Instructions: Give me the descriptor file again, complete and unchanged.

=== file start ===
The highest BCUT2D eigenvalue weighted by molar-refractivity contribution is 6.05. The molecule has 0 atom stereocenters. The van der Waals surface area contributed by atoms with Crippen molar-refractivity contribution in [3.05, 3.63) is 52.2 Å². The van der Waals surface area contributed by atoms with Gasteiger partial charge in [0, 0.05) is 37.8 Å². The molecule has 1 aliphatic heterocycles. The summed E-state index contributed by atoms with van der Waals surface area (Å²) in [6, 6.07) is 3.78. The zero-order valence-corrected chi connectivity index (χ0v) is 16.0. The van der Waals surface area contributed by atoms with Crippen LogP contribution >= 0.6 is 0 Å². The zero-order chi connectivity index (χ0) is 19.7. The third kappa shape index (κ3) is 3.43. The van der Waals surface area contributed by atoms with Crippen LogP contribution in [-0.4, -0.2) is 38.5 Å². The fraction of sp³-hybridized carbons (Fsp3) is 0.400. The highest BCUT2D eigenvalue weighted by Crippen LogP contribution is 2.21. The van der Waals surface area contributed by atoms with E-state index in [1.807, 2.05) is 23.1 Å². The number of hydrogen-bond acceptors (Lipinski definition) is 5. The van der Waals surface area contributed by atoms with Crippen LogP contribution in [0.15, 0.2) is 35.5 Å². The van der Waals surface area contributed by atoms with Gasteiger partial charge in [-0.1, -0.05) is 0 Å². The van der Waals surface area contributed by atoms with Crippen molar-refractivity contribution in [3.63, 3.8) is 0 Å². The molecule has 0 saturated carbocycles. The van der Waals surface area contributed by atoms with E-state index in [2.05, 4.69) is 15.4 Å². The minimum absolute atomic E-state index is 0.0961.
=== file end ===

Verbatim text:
The highest BCUT2D eigenvalue weighted by molar-refractivity contribution is 6.05. The molecule has 0 atom stereocenters. The van der Waals surface area contributed by atoms with Crippen molar-refractivity contribution in [3.05, 3.63) is 52.2 Å². The van der Waals surface area contributed by atoms with Gasteiger partial charge in [0, 0.05) is 37.8 Å². The molecule has 1 aliphatic heterocycles. The summed E-state index contributed by atoms with van der Waals surface area (Å²) in [6, 6.07) is 3.78. The zero-order valence-corrected chi connectivity index (χ0v) is 16.0. The van der Waals surface area contributed by atoms with Crippen LogP contribution >= 0.6 is 0 Å². The zero-order chi connectivity index (χ0) is 19.7. The third kappa shape index (κ3) is 3.43. The van der Waals surface area contributed by atoms with Crippen LogP contribution in [-0.4, -0.2) is 38.5 Å². The fraction of sp³-hybridized carbons (Fsp3) is 0.400. The highest BCUT2D eigenvalue weighted by Crippen LogP contribution is 2.21. The van der Waals surface area contributed by atoms with E-state index in [1.807, 2.05) is 23.1 Å². The number of hydrogen-bond acceptors (Lipinski definition) is 5. The van der Waals surface area contributed by atoms with Crippen LogP contribution in [0.15, 0.2) is 35.5 Å². The van der Waals surface area contributed by atoms with Gasteiger partial charge in [-0.1, -0.05) is 0 Å². The van der Waals surface area contributed by atoms with Crippen molar-refractivity contribution in [3.63, 3.8) is 0 Å². The molecule has 0 saturated carbocycles. The van der Waals surface area contributed by atoms with E-state index in [2.05, 4.69) is 15.4 Å². The minimum absolute atomic E-state index is 0.0961.